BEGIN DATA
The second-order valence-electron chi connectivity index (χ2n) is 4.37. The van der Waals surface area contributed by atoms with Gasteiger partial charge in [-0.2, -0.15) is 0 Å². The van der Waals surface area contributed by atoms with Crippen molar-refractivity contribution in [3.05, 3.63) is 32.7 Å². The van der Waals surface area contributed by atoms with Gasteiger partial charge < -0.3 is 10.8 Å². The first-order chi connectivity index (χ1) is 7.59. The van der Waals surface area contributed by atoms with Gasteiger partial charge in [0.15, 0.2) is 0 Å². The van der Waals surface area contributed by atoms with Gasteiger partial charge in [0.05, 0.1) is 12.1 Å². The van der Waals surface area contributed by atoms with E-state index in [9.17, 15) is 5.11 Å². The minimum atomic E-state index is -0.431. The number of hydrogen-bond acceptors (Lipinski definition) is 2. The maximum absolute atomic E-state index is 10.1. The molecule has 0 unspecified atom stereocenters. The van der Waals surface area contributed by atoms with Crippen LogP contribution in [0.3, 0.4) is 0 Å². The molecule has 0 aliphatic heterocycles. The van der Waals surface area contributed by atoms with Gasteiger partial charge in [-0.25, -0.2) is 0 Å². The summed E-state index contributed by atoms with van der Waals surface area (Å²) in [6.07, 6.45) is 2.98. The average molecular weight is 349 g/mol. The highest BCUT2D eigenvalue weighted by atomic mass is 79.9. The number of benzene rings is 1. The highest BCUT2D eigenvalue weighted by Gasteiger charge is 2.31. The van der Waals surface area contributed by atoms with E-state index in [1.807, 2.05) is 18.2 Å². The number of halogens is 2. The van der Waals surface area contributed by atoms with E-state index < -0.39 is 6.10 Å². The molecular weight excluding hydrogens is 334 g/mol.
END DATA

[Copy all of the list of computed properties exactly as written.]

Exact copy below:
The second-order valence-electron chi connectivity index (χ2n) is 4.37. The van der Waals surface area contributed by atoms with Gasteiger partial charge in [-0.2, -0.15) is 0 Å². The van der Waals surface area contributed by atoms with Crippen molar-refractivity contribution in [3.05, 3.63) is 32.7 Å². The van der Waals surface area contributed by atoms with Gasteiger partial charge < -0.3 is 10.8 Å². The first-order chi connectivity index (χ1) is 7.59. The van der Waals surface area contributed by atoms with Gasteiger partial charge in [0.15, 0.2) is 0 Å². The van der Waals surface area contributed by atoms with Gasteiger partial charge in [0.05, 0.1) is 12.1 Å². The van der Waals surface area contributed by atoms with E-state index in [9.17, 15) is 5.11 Å². The minimum atomic E-state index is -0.431. The number of hydrogen-bond acceptors (Lipinski definition) is 2. The maximum absolute atomic E-state index is 10.1. The molecule has 0 unspecified atom stereocenters. The van der Waals surface area contributed by atoms with Crippen LogP contribution in [0.3, 0.4) is 0 Å². The molecule has 0 aliphatic heterocycles. The van der Waals surface area contributed by atoms with Gasteiger partial charge in [-0.25, -0.2) is 0 Å². The summed E-state index contributed by atoms with van der Waals surface area (Å²) in [6.07, 6.45) is 2.98. The average molecular weight is 349 g/mol. The highest BCUT2D eigenvalue weighted by atomic mass is 79.9. The number of benzene rings is 1. The highest BCUT2D eigenvalue weighted by Gasteiger charge is 2.31. The van der Waals surface area contributed by atoms with E-state index in [1.807, 2.05) is 18.2 Å². The number of halogens is 2. The van der Waals surface area contributed by atoms with E-state index < -0.39 is 6.10 Å². The molecular weight excluding hydrogens is 334 g/mol.